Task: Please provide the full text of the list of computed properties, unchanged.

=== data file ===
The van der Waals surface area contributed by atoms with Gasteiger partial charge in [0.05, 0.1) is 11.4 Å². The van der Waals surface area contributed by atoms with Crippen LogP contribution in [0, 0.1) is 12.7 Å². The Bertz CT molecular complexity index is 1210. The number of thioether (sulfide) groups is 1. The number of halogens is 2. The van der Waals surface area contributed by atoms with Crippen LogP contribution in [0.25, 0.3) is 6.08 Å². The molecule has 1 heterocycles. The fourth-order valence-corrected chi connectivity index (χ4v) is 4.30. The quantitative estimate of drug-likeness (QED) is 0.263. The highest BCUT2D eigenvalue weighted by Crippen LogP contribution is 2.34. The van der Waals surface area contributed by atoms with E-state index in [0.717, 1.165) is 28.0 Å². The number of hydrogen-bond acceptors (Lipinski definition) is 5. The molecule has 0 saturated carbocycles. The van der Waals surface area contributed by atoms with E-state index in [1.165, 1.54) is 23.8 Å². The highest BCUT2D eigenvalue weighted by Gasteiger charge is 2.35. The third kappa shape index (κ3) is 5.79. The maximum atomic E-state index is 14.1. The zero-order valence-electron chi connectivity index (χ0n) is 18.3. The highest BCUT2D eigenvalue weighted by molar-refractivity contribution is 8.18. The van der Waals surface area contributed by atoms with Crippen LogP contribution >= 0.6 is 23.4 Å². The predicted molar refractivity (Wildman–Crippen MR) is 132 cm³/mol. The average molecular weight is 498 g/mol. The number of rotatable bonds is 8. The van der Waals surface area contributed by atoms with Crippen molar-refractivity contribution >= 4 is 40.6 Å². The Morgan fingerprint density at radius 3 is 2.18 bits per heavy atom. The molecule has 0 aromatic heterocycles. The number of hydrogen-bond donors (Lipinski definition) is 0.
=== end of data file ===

The van der Waals surface area contributed by atoms with Gasteiger partial charge in [0.05, 0.1) is 11.4 Å². The van der Waals surface area contributed by atoms with Crippen LogP contribution in [0, 0.1) is 12.7 Å². The Bertz CT molecular complexity index is 1210. The number of thioether (sulfide) groups is 1. The number of halogens is 2. The van der Waals surface area contributed by atoms with Crippen LogP contribution in [0.25, 0.3) is 6.08 Å². The molecule has 1 heterocycles. The fourth-order valence-corrected chi connectivity index (χ4v) is 4.30. The quantitative estimate of drug-likeness (QED) is 0.263. The highest BCUT2D eigenvalue weighted by Crippen LogP contribution is 2.34. The van der Waals surface area contributed by atoms with E-state index in [0.717, 1.165) is 28.0 Å². The number of hydrogen-bond acceptors (Lipinski definition) is 5. The molecule has 0 saturated carbocycles. The van der Waals surface area contributed by atoms with E-state index in [1.165, 1.54) is 23.8 Å². The highest BCUT2D eigenvalue weighted by Gasteiger charge is 2.35. The third kappa shape index (κ3) is 5.79. The maximum atomic E-state index is 14.1. The zero-order valence-electron chi connectivity index (χ0n) is 18.3. The highest BCUT2D eigenvalue weighted by molar-refractivity contribution is 8.18. The van der Waals surface area contributed by atoms with Crippen LogP contribution >= 0.6 is 23.4 Å². The predicted molar refractivity (Wildman–Crippen MR) is 132 cm³/mol. The average molecular weight is 498 g/mol. The number of rotatable bonds is 8. The van der Waals surface area contributed by atoms with Crippen molar-refractivity contribution >= 4 is 40.6 Å². The Morgan fingerprint density at radius 3 is 2.18 bits per heavy atom. The molecule has 0 aromatic heterocycles. The number of hydrogen-bond donors (Lipinski definition) is 0.